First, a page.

A new strain of equine flu is causing the current outbreak, the Animal Health Trust (AHT) has confirmed – but vaccinated horses are protected against it.
The charity has now confirmed flu outbreaks in 17 counties in England and Scotland, in unvaccinated and vaccinated horses.
The strain of the virus circulating is a new one, but vaccinated horses should have a level of protection from it.
“If vaccinated horses are exposed to the virus, clinical signs should be milder and they should get better faster than an unvaccinated horse,” an AHT spokesman said.
“This has been demonstrated in the vaccinated cases seen so far this year.
“Reassuringly, the charity confirms that vaccines are providing a better degree of protection than was initially thought when disease outbreaks became apparent in Europe, especially when recent boosting has been implemented.”
The AHT “continues to emphasise the importance of vaccination” in protecting horses against equine flu, and recommends that all horse owners revaccinate if a horse’s booster vaccination was given more than six months ago.
“It is clear that this strain of the virus (Florida clade 1 H3N8) is not going away and is taking advantage of any opportunity given to it to spread among our horse population,” the spokesman said.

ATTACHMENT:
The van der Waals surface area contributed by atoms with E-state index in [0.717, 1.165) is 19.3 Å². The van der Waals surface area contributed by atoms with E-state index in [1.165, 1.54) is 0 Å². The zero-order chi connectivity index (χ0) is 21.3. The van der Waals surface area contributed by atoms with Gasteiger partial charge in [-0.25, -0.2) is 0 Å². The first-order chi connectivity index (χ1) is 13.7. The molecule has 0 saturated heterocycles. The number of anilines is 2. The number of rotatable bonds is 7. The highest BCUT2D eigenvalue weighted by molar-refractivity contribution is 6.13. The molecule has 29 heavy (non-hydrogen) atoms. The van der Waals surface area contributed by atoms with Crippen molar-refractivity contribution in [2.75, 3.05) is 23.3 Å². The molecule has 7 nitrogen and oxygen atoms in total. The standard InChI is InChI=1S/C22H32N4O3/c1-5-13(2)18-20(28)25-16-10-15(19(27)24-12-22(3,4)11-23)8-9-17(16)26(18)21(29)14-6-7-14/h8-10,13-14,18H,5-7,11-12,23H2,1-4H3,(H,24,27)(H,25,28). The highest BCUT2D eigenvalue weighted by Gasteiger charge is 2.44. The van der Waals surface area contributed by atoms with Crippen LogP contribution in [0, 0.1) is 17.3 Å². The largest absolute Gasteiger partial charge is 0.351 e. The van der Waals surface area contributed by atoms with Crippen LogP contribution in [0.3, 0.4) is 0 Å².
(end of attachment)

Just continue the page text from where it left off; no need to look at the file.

“Collectively, we all need to do everything we can to minimise these opportunities.”
Equine influenza is a very effective virus that spreads rapidly between horses that don’t have antibodies to protect them
Horse owners need to understand the importance of vaccination, an expert has warned
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The AHT recommends that owners adhere to five basic protocols:
Vaccinate – boost your horse’s vaccination if it was given more than six months ago and encourage others to do the same. If your horse is not vaccinated, it will need to start a course of vaccinations and will not have protection until two weeks after the second vaccine in the course is given.
Isolate – what biosecurity measures are in place at your own yard? Immediately isolate new or unwell horses away from the main yard to help prevent the disease spreading. Make sure you know your own biosecurity policies, and if you are not sure ask yard owners or managers.
Investigate – if you’re planning to attend an event or training, speak to the organisers and ask about biosecurity policies – what is in place to minimise the spread of disease? If you are not comfortable with what is in place, don’t attend!
Communicate – we encourage vets and horse owners to be open if they have a suspected or confirmed outbreak, to help minimise the spread of flu to others.
Mitigate – horse owners are encouraged to do all they can to know the risk of moving their horse or attending an event. Gather as much information as you can to enable you to mitigate against the risk and make your own sensible decision based on this.
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